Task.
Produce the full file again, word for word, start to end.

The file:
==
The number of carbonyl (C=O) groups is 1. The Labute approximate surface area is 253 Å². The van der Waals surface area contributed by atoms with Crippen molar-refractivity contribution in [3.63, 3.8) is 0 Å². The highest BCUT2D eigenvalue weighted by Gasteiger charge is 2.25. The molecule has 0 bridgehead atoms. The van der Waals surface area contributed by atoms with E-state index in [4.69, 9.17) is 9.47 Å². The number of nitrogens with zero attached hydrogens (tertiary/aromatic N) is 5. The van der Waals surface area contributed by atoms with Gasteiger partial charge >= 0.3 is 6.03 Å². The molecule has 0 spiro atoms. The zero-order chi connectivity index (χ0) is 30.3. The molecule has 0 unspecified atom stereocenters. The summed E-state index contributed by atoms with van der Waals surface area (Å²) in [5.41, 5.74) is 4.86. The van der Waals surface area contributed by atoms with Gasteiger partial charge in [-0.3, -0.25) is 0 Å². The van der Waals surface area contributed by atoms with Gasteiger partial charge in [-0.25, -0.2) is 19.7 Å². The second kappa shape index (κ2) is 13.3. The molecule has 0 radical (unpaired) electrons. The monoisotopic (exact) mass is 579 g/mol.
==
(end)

The number of carbonyl (C=O) groups is 1. The Labute approximate surface area is 253 Å². The van der Waals surface area contributed by atoms with Crippen molar-refractivity contribution in [3.63, 3.8) is 0 Å². The highest BCUT2D eigenvalue weighted by Gasteiger charge is 2.25. The molecule has 0 bridgehead atoms. The van der Waals surface area contributed by atoms with E-state index in [4.69, 9.17) is 9.47 Å². The number of nitrogens with zero attached hydrogens (tertiary/aromatic N) is 5. The van der Waals surface area contributed by atoms with Gasteiger partial charge >= 0.3 is 6.03 Å². The molecule has 0 spiro atoms. The zero-order chi connectivity index (χ0) is 30.3. The molecule has 0 unspecified atom stereocenters. The summed E-state index contributed by atoms with van der Waals surface area (Å²) in [5.41, 5.74) is 4.86. The van der Waals surface area contributed by atoms with Gasteiger partial charge in [-0.3, -0.25) is 0 Å². The van der Waals surface area contributed by atoms with Gasteiger partial charge in [-0.25, -0.2) is 19.7 Å². The second kappa shape index (κ2) is 13.3. The molecule has 0 radical (unpaired) electrons. The monoisotopic (exact) mass is 579 g/mol.